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Composite Nodes

Compositing Nodes allow you to assemble and enhance an image (or movie). Using composition nodes, you can glue two pieces of footage together and colorize the whole sequence all at once. You can enhance the colors of a single image or an entire movie clip in a static manner or in a dynamic way that changes over time (as the clip progresses). In this way, you use composition nodes to both assemble video clips together, and enhance them.

Term: Image
We use the term Image to refer to a single picture, a picture in a numbered sequence of images, or a frame of a movie clip. A node layout processes one image at a time, no matter what kind of input you provide.

Default Composition Noodle

To process your image, you use nodes to import the image into Blender, change it, optionally merge it with other images, and finally save it.

The example to the right shows the simplest noodle; an input node threads the camera view to an output node so it can be saved. 

Nodes Concepts


"Nodes" are individual blocks that perform a certain operation, and might have one or many different outputs.

Conceptually, there are three basic types of nodes:

  • Input Nodes
these nodes produce information, but do not have any inputs of their own.
Examples are: Render LayersValue and RGB nodes.

  • Processing Nodes:
these nodes filter or transform their inputs, to produce one or more outputs.
Examples are: RGB CurvesDefocus, and Vector Blur nodes.

  • Output Nodes:
these nodes consume their inputs to produce some kind of meaningful result.
Examples are: Composite node (which determines the final output used by Blender), Viewer (which displays the output of a socket), and File Output node.


The essential idea of nodes is that you can create an arbitrarily-complex network of nodes, by connecting the outputs of one or more nodes to the inputs of one or more other nodes. Then, you can set appropriate parameters (as you see fit) for each node. This network is called a "noodle" and it describes how information literally flows through to produce whatever result you want.

Node Groups

You can define node groups, and use those groups as they were a single node. You can link and append these node groups from other files.

Accessing and Activating Nodes

Access the Node Editor and enable Composite Nodes by clicking on the Image icon.

Node Editor Header with Composite Nodes enabled

Select the Node Editor window

To activate nodes for compositing, click the Use Nodes checkbox. Blender creates a default starting noodle, consisting of two nodes threaded together.

Use Composition Nodes

To use this mini-map, you must now tell Blender to use the Compositing Node map that has been created, and to composite the image using composition nodes. To do so, switch to the Render button area and activate the Compositing button located below the Post Processing tab. This tells Blender to composite the final image by running it through the composition node map.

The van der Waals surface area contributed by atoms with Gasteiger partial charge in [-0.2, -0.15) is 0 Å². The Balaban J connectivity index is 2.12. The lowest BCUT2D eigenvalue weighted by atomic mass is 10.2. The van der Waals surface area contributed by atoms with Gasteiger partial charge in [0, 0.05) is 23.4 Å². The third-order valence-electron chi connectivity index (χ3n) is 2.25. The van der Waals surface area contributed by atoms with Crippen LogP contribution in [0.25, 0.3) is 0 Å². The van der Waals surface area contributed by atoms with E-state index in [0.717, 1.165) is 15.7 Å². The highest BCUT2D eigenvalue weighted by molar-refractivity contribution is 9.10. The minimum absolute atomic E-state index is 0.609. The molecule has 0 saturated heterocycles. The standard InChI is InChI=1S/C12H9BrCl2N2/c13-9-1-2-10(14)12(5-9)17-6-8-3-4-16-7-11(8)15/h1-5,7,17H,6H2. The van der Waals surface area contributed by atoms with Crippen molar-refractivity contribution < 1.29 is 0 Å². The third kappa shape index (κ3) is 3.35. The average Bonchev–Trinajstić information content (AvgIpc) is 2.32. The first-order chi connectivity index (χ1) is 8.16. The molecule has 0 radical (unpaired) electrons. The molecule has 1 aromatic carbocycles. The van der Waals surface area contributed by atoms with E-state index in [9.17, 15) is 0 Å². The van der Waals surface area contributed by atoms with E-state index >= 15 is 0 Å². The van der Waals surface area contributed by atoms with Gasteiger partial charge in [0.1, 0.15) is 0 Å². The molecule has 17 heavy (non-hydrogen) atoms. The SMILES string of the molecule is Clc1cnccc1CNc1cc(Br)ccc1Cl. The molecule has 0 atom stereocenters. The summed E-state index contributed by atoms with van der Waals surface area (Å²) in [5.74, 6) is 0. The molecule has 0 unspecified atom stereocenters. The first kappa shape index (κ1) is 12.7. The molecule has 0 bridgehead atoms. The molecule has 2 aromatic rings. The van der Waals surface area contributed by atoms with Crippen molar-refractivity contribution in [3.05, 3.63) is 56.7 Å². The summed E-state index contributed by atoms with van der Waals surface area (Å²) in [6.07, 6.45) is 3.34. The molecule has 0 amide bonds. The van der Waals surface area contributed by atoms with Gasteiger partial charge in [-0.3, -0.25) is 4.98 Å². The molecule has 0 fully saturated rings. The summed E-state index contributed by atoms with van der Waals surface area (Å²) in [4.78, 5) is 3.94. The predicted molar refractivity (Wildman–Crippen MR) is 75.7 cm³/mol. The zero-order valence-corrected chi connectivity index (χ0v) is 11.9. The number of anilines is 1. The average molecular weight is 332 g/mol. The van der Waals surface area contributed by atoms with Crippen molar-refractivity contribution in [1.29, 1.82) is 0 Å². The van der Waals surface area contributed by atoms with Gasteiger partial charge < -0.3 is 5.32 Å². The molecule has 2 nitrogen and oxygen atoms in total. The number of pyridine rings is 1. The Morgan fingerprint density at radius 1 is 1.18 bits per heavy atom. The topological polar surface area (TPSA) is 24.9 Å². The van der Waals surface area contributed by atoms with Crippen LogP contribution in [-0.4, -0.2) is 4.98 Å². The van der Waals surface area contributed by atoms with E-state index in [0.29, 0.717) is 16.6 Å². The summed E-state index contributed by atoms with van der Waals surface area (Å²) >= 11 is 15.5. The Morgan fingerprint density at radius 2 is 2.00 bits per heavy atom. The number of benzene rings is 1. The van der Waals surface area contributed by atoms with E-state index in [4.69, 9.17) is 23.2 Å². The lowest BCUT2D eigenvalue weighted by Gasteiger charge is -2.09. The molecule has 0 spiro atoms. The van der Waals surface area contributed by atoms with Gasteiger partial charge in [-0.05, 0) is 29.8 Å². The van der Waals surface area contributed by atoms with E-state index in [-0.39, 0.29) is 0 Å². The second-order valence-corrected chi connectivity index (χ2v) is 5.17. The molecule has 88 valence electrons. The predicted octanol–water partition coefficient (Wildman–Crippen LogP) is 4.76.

You now have your first noodle, a RenderLayer input node threaded to a Composite output node. From here, you can add and connect many types of compositing nodes, in a sort of map layout, to your heart's content (or physical memory constraints, whichever comes first).


You can do just about anything with images using nodes.

Raw footage from a foreground actor in front of a blue screen, or a rendered object doing something, can be layered on top of a background. Composite both together, and you have composited footage.

You can change the mood of an image:

  • To make an image 'feel' colder, a blue tinge is added.
  • To convey a flashback or memory, the image may be softened.
  • To convey hatred and frustration, add a red tinge or enhance the red. The film 'Sin City' is the most extreme example of this I have ever seen.
  • A startling event may be sharpened and contrast-enhanced.
  • A happy feeling - you guessed it - add yellow (equal parts red and green, no blue) for bright and sunny.
  • Dust and airborne dirt is often added as a cloud texture over the image to give a little more realism.

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This is the old manual!
For the current 2.7x manual see

User Manual

World and Ambient Effects


World Background

Ambient Effects

Stars (2.69)

Game Engine


Introduction to the Game Engine
Game Logic Screen Layout


Logic Properties and States
The Logic Editor


Introduction to Sensors
Sensor Editing
Common Options
-Actuator Sensor
-Always Sensor
-Collision Sensor
-Delay Sensor
-Joystick Sensor
-Keyboard Sensor
-Message Sensor
-Mouse Sensor
-Near Sensor
-Property Sensor
-Radar Sensor
-Random Sensor
-Ray Sensor
-Touch Sensor


Controller Editing
-AND Controller
-OR Controller
-NAND Controller
-NOR Controller
-XOR Controller
-XNOR Controller
-Expression Controller
-Python Controller


Actuator Editing
Common Options
-2D Filters Actuator
-Action Actuator
-Camera Actuator
-Constraint Actuator
-Edit Object Actuator
-Game Actuator
-Message Actuator
-Motion Actuator
-Parent Actuator
-Property Actuator
-Random Actuator
-Scene Actuator
-Sound Actuator
-State Actuator
-Steering Actuator
-Visibility Actuator

Game Properties

Property Editing

Game States



Camera Editing
Stereo Camera
Dome Camera




Material Physics
No Collision Object
Static Object
Dynamic Object
Rigid Body Object
Soft Body Object
Vehicle Controller
Sensor Object
Occluder Object

Path Finding

Navigation Mesh Modifier

Game Performance

Framerate and Profile
Level of Detail

Python API

Bullet physics


Standalone Player
Licensing of Blender Game

Android Support

Android Game development